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India’s challenges in Afghanistan post-2014

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In Brief

With the United States set to begin direct talks with the Taliban, India’s strategic position in the region has been upended. The talks are the result of a stalemate: the United States knows it cannot defeat the Taliban militarily and the Taliban knows that as long as Western forces are in Afghanistan they can only have partial control of the country. But while Pakistan will gain from a face-saving US exit, since it will allow Pakistan to increase its so-called 'strategic depth' in Afghanistan, India faces difficult policy choices


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in Afghanistan after Western forces pull out in 2014.

So why is Afghanistan important for India?

First, India is invested in the success of the current regime. It has already committed around US$2 billion in developmental aid to Afghanistan, making India one of the country’s biggest donors. In 2011, the two countries signed a Strategic Partnership Agreement, in which India agreed to assist in the training and equipping of Afghan security forces, forces that will eventually take on the Taliban without the support of Western troops.

Second, Afghanistan is important for India’s energy security. Afghanistan is India’s gateway to energy-rich Central Asia — the US$7.6 billion Turkmenistan–Afghanistan–Pakistan–India pipeline is scheduled to start bringing natural gas from Turkmenistan to India by 2017.

Third, a stable Afghanistan is important to India’s security. Several Indian citizens have been killed on duty in Afghanistan, and the Indian embassy in the Afghan capital has had to withstand two attacks, in 2008 and 2009, that brought many casualties. Still, ever since the US invasion of Afghanistan, India’s border province of Jammu and Kashmir has seen decreased militant activity. Before the current war Afghanistan posed a significant danger to India. It was during Taliban rule in 1999, for example, that an Indian Airlines aircraft was hijacked to Kandahar in Afghanistan. India had to release three terrorists in exchange for the hostages.

Fourth, India has a big economic stake in Afghanistan. It owns the mining rights to three of the four blocks of the Hajigak iron ore deposits, west of the capital city of Kabul, and has funded the construction of the 218 kilometre Zaranj–Delaram road in Afghanistan, which gives landlocked Afghanistan access to the sea via Iran. India uses the Iranian port of Chabahar to ferry supplies to Afghanistan because Pakistan refuses to give India access overland to Afghanistan. Chabahar is very close to the Pakistani port of Gwadar, which is now being run by a Chinese state-run firm.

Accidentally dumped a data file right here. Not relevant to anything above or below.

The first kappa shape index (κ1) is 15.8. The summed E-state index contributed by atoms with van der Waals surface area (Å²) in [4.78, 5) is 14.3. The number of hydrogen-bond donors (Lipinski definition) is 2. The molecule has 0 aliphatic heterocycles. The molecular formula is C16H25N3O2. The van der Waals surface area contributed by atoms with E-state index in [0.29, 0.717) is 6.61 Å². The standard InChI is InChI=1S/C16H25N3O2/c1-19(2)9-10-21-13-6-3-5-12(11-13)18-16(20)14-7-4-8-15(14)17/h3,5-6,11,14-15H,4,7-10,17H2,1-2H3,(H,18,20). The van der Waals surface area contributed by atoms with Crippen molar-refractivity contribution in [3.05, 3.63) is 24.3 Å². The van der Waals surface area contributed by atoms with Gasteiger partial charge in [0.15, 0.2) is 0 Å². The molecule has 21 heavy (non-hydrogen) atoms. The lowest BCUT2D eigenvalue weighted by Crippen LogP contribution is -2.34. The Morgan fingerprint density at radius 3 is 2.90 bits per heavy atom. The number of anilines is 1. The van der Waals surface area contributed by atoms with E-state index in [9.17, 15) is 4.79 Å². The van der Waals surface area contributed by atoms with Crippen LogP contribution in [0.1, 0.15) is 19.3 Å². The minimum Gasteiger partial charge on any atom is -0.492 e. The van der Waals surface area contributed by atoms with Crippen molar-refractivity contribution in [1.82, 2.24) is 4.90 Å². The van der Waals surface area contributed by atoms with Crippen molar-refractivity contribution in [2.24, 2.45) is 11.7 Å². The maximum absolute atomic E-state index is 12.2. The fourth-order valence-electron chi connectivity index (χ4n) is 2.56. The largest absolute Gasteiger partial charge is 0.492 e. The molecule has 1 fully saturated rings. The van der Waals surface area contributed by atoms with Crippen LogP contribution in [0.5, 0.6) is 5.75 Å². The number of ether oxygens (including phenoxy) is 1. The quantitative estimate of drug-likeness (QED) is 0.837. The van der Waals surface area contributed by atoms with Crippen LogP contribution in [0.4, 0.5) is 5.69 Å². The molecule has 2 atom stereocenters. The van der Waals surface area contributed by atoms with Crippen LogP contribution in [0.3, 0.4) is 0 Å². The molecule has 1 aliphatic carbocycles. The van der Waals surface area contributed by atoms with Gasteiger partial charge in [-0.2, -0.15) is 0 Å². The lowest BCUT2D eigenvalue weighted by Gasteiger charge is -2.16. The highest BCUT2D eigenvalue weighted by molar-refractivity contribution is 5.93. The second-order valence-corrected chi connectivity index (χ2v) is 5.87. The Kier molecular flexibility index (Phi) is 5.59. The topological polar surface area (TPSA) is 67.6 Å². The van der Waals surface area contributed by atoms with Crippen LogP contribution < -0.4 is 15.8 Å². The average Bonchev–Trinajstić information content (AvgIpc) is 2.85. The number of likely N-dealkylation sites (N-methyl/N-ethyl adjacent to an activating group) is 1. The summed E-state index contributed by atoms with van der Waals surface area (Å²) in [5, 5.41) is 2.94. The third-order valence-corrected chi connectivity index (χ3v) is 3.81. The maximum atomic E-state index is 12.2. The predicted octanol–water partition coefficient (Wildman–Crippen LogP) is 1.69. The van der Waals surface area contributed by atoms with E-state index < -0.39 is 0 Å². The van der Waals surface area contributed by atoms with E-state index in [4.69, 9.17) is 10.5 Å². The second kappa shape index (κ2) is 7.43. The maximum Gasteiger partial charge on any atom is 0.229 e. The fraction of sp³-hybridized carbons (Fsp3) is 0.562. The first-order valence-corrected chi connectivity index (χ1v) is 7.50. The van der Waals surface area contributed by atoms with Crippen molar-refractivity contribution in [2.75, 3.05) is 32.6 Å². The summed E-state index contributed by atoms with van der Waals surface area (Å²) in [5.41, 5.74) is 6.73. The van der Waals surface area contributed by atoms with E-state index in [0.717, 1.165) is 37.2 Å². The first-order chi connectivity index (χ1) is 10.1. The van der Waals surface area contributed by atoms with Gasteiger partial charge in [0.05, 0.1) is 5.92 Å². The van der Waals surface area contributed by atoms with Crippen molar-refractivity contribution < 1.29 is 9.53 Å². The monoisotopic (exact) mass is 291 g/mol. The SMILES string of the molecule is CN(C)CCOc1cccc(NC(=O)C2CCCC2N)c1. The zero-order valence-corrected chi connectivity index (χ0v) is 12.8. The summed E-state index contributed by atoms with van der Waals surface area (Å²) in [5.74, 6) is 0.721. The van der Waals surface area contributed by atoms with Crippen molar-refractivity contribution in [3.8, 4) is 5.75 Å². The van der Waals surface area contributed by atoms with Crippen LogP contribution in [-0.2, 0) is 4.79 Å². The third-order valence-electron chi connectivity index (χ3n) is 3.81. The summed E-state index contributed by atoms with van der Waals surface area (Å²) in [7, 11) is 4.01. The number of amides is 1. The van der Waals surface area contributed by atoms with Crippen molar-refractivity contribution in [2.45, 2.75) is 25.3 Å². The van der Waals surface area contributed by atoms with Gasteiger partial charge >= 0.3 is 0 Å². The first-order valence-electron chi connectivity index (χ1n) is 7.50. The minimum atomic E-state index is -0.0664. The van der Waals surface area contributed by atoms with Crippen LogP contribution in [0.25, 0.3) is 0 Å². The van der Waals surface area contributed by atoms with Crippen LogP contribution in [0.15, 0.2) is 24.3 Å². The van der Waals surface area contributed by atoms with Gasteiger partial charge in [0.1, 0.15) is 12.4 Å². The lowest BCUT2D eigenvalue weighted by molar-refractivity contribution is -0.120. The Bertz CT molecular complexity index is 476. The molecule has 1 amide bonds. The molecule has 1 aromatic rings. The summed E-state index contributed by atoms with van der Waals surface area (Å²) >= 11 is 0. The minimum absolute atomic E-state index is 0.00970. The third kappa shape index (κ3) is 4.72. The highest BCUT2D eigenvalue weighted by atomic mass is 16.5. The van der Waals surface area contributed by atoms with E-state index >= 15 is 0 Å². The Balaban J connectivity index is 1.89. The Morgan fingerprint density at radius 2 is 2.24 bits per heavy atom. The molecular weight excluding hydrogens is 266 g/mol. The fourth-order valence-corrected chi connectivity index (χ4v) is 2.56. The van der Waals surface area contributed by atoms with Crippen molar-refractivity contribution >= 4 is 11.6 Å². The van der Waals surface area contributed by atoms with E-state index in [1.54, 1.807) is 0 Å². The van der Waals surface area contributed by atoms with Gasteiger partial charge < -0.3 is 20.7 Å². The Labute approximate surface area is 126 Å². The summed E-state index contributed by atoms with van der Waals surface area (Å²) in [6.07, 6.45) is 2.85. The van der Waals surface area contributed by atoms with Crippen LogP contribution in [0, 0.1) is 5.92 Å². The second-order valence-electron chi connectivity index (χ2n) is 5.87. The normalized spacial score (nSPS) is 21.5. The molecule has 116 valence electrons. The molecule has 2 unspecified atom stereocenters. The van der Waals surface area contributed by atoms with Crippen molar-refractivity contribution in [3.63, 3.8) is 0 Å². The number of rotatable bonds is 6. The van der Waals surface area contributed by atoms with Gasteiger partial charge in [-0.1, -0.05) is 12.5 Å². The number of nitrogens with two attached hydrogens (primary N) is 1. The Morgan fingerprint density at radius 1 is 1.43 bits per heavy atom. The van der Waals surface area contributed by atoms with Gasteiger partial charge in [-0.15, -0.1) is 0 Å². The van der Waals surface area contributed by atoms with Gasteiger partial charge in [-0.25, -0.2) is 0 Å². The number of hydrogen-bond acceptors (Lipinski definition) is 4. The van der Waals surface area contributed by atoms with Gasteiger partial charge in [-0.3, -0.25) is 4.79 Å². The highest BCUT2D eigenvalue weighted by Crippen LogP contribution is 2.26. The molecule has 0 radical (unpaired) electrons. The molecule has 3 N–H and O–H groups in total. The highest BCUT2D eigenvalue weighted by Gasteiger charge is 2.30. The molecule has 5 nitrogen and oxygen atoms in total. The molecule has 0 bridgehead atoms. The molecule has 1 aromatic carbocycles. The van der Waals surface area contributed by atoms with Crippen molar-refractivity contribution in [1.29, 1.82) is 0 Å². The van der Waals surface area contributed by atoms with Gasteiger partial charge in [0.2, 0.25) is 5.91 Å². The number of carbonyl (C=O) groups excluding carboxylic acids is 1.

Karzai’s imminent exit has led many observers to argue that a de facto partition of Afghanistan will immediately follow the withdrawal of Western forces. So what will India need to do post-2014?

First, India will have to go back to its tacit backing of anti-Taliban forces in Afghanistan — like the now-defunct Northern Alliance.
Second, it will have to work with countries like Russia and Iran, reviving ties these countries enjoyed in the previous era of Taliban rule between 1996–2001.

Third, India may even choose to team up with China to protect their mutual political and economic interests in Afghanistan. China has concerns about the Taliban because of its huge investments in the Aynak copper mine in Afghanistan in the Logar province and its soft underbelly in the Xinjiang Autonomous Region, which has already been wracked by violence.

Fourth, whether it likes it or not, India will have to open a channel of communication with the Taliban since they will probably be in control of vast swathes of Afghanistan post-2014.

Afghanistan is too important for India not to have a say in its affairs. India can count on goodwill among ordinary Afghans, who generally prefer it to Pakistan. But Pakistan will try its best to ensure India has no say in Afghanistan after 2014 by seeking to revive militancy in Jammu and Kashmir. India will no longer be able to count on the Indian-educated Hamid Karzai for support, since he will complete his maximum two terms in office in 2014, the same year as the Western withdrawal.

India will have to use innovative diplomacy and shed some of its traditional reticence to ensure that it maintains a strong foothold in Afghanistan after 2014. The costs of doing nothing could be very difficult to bear.

Dr Rupakjyoti Borah is Assistant Professor of International Relations at the School of Liberal Studies, Pandit Deendayal Petroleum University, India.

The views expressed are personal.

One response to “India’s challenges in Afghanistan post-2014”

  1. It is noteworthy that the strategic security agreement that Afghanistan’s national security advisor signed with his Iranian counterpart, coinciding with President Rowhani’s inauguration this week, singles out India and Russia as countries that have important relations with the two signatory powers. It is hard to know what to make of the large number of the ‘strategic’ agreements that Karzai has insisted on concluding over the past year, even flying to Norway on one occasion for a signature ceremony. But he clearly sees Iran, India and Russia as playing key roles in somehow shoring up whatever post-2014 political arrangements emerge in Afghanistan. And he is reported to be ‘in no hurry’ to conclude an agreement with the US, negotiations over which he recently postponed in a huff, as if he didn’t owe his survival in office over the past decade to that country.

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